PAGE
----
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Visual or Ocular Cover Estimates in Plots


contributed by Karen Colson and Jason Karl

Description and Uses

When collecting cover data in plots, Visual or Ocular Cover Estimates are a common approach. Visual plant cover estimates are very subjective but are often used because they are more rapid than other cover methods. Species and their covers are estimated visually as a percent of the area inside a plot. The cover can be defined as an independent percent or placed in a cover class. When using cover classes the observer puts the individual species in a pre-defined cover class, or percentage range, making estimating cover faster since the observer doesn’t need to decide if it is a few percentages more or less. Plots can be used to estimate canopy, foliar, or ground cover, however they don't work well for basal cover. Plot sizes vary, ranging from very small quadrats to belt transects, depending on the monitoring objectives and sample design. A variety of cover class systems have been developed and may vary by plot size or the amount of cover classes used.

The Daubenmire Method is commonly used. With this method canopy cover, frequency, and composition by canopy cover can be evaluated. It consists of systematically placing a 20- x 50-cm quadrat frame along a transect line, estimating the canopy coverage of each individual species within the quadrat, and placing each species in one of six cover classes (or ten classes when narrower and more numerous classes are preferred).

Advantages and Limitations

Visual or Ocular Cover Estimates in Plots are widely used because they are relatively simple and rapid to use. This method works better than other methods, such as point or line intercept, for locating and recording rare species or species with cover values less than 3%, since other methods might not capture species with such low cover values. However, visually estimating cover can be very subjective, increasing observer bias. Some techniques can decrease the amount of error, such as frames equiped with a known number of grids. Another limitation is that there can be large changes in canopy cover of herbaceous species between years because of climatic conditions, with no relationship to the effects of management. This annual variation can be a source of error in the results when using this method.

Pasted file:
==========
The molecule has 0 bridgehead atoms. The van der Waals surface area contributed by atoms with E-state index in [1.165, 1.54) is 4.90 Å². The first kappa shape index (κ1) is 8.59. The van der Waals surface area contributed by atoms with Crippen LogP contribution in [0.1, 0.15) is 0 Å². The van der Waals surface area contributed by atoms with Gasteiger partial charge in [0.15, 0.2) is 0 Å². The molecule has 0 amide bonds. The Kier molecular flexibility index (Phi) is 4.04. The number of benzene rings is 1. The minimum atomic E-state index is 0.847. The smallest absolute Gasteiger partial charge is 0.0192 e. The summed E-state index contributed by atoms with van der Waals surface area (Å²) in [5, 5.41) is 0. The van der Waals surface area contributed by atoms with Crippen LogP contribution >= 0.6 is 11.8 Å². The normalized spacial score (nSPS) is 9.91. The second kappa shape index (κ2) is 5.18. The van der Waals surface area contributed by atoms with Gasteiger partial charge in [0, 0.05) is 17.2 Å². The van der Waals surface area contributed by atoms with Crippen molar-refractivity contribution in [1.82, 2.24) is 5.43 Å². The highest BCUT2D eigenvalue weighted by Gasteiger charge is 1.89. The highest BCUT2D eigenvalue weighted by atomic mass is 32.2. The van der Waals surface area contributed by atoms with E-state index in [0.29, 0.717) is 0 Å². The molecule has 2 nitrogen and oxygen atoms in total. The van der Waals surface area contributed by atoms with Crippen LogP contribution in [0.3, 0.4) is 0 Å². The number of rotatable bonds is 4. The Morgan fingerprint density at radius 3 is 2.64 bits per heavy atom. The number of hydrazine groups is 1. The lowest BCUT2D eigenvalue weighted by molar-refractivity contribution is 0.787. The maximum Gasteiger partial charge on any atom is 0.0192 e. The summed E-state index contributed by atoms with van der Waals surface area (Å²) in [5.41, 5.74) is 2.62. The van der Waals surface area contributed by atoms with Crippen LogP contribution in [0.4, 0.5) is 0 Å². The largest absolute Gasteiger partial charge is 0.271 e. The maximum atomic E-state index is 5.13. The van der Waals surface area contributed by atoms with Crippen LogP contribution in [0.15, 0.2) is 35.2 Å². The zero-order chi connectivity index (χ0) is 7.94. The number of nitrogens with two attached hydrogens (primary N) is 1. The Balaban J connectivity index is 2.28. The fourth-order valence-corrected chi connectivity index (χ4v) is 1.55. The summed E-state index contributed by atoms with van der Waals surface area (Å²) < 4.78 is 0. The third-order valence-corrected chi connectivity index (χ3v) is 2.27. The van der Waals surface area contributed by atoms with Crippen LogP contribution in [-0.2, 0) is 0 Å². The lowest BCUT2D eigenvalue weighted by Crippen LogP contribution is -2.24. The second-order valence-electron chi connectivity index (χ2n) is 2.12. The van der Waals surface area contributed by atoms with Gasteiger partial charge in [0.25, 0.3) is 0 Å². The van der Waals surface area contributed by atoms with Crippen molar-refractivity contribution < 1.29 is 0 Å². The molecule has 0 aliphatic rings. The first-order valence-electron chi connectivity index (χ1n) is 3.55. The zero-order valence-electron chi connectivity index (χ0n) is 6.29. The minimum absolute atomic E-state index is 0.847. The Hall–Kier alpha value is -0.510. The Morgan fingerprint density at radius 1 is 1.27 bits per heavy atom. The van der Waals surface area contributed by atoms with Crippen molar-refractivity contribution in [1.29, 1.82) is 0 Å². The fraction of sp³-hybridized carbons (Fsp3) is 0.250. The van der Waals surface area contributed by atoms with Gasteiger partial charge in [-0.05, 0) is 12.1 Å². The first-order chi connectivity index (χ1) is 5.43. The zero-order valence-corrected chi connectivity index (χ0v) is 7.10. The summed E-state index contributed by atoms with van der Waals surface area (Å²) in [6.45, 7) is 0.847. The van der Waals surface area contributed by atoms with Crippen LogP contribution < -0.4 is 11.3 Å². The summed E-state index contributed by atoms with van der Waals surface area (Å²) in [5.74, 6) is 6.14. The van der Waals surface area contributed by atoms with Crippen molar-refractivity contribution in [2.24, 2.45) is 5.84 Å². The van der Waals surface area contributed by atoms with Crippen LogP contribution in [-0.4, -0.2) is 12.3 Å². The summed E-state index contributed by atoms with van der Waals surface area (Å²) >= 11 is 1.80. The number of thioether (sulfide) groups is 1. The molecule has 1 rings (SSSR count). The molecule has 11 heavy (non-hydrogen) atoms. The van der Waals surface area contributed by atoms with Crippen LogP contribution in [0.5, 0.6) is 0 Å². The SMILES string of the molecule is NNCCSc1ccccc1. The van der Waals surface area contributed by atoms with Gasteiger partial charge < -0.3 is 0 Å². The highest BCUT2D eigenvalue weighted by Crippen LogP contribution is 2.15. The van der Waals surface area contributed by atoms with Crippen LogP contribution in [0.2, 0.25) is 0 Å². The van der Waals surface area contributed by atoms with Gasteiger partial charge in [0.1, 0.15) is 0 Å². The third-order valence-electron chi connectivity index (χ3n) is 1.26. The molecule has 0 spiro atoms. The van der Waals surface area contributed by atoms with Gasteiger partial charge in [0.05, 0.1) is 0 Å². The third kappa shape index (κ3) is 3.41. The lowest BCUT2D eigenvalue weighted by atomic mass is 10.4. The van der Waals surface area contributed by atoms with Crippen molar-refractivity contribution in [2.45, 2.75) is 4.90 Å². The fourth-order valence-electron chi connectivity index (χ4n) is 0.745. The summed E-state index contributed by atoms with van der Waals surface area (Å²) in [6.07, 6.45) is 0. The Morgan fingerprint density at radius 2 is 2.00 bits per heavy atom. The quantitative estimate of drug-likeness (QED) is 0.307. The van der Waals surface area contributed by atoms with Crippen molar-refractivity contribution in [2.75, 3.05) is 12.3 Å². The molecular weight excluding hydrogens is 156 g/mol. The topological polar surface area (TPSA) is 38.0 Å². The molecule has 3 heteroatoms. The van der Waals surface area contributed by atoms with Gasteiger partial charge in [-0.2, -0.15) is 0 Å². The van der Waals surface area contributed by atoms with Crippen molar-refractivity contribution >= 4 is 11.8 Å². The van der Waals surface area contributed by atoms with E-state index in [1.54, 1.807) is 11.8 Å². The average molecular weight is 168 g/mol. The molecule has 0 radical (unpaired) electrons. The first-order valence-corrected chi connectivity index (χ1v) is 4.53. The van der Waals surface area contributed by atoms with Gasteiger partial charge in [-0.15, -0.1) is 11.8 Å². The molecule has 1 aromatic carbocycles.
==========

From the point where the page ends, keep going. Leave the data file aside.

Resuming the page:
Manuals

Technical and Application References

  • Braun-Blanquet, J. 1965. Plant sociology: the study of plant communities. London: Hafner.
  • Daubenmire, R.F. 1959. A canopy-coverage method. Northwest Science 33: 43-64.
  • Dethier, M.N; Graham, E.S.; Cohen, S.; Tear, L.M. 1993. Visual versus random-point percent cover estimations: “objective” is not always better. Marine Ecology Progress Series 96: 93-100.
  • Hanley, T.A. 1978. A comparison of the line-interception and quadrat estimation methods of determining shrub canopy coverage. Journal of Range Management. 31:60-62
  • Jensen, M.E.; Hann, W.; Keane, R.E.; Caratti, J.; Bourgeron, P.S. 1994. ECODATA–A multire-source database and analysis system for ecosystem description and analysis. In Jensen, M.E.; Bourgeron, P.S.; eds. Eastside forest ecosystem health assessment, volume II: Ecosystem management: principles and applications. General Technical Report GTR-PNW-318. Portland, OR: U.S. Department of Agriculture, Forest Service: 203-216.

Similar Approaches

There are three main techniques for measuring cover: Ocular or Visual Estimates, Line-Point Intercept, or Line Intercept.

Line-Point Intercept is considered to be the least biased of all three. It is a rapid and accurate method for quantifying soil cover, which in addition to vegetation, includes cover by litter, rocks and biological soil crusts. Another similar method to line-point intercept is Step Point, which is more rapid because no tape is required, but also more subjective.

Line Intercept is separated into two main methods: Canopy Gap Intercept, which measures the proportion of a line covered by large gaps between plant canopies and is an important indicator of the potential for wind erosion and weed invasion and Basal Gap Intercept, which measures the proportion of the line covered by large gaps between plant bases and is important as an indicator of runoff and water erosion.

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